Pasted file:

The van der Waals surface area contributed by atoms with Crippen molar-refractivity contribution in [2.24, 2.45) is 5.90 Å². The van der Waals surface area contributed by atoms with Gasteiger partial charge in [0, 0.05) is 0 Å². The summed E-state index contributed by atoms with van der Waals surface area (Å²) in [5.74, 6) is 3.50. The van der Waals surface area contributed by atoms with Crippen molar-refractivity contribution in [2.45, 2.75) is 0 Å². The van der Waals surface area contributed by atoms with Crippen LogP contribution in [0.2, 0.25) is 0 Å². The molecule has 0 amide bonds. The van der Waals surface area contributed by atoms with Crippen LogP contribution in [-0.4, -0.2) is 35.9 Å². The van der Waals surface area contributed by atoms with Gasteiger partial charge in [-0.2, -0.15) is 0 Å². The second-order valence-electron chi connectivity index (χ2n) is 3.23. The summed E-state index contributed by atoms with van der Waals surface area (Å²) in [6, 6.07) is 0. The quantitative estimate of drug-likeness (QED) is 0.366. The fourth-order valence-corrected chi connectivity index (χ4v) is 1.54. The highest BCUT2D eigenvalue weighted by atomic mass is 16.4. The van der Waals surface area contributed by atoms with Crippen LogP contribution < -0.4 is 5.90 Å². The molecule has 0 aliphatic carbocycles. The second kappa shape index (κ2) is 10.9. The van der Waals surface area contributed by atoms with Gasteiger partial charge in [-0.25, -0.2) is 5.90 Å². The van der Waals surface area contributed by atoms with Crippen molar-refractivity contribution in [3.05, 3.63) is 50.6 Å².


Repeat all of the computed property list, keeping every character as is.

The van der Waals surface area contributed by atoms with Crippen molar-refractivity contribution in [2.24, 2.45) is 5.90 Å². The van der Waals surface area contributed by atoms with Gasteiger partial charge in [0, 0.05) is 0 Å². The summed E-state index contributed by atoms with van der Waals surface area (Å²) in [5.74, 6) is 3.50. The van der Waals surface area contributed by atoms with Crippen molar-refractivity contribution in [2.45, 2.75) is 0 Å². The van der Waals surface area contributed by atoms with Crippen LogP contribution in [0.2, 0.25) is 0 Å². The molecule has 0 amide bonds. The van der Waals surface area contributed by atoms with Crippen LogP contribution in [-0.4, -0.2) is 35.9 Å². The van der Waals surface area contributed by atoms with Gasteiger partial charge in [-0.2, -0.15) is 0 Å². The second-order valence-electron chi connectivity index (χ2n) is 3.23. The summed E-state index contributed by atoms with van der Waals surface area (Å²) in [6, 6.07) is 0. The quantitative estimate of drug-likeness (QED) is 0.366. The fourth-order valence-corrected chi connectivity index (χ4v) is 1.54. The highest BCUT2D eigenvalue weighted by atomic mass is 16.4. The van der Waals surface area contributed by atoms with Crippen LogP contribution < -0.4 is 5.90 Å². The molecule has 0 aliphatic carbocycles. The second kappa shape index (κ2) is 10.9. The van der Waals surface area contributed by atoms with Gasteiger partial charge in [-0.25, -0.2) is 5.90 Å². The van der Waals surface area contributed by atoms with Crippen molar-refractivity contribution in [3.05, 3.63) is 50.6 Å².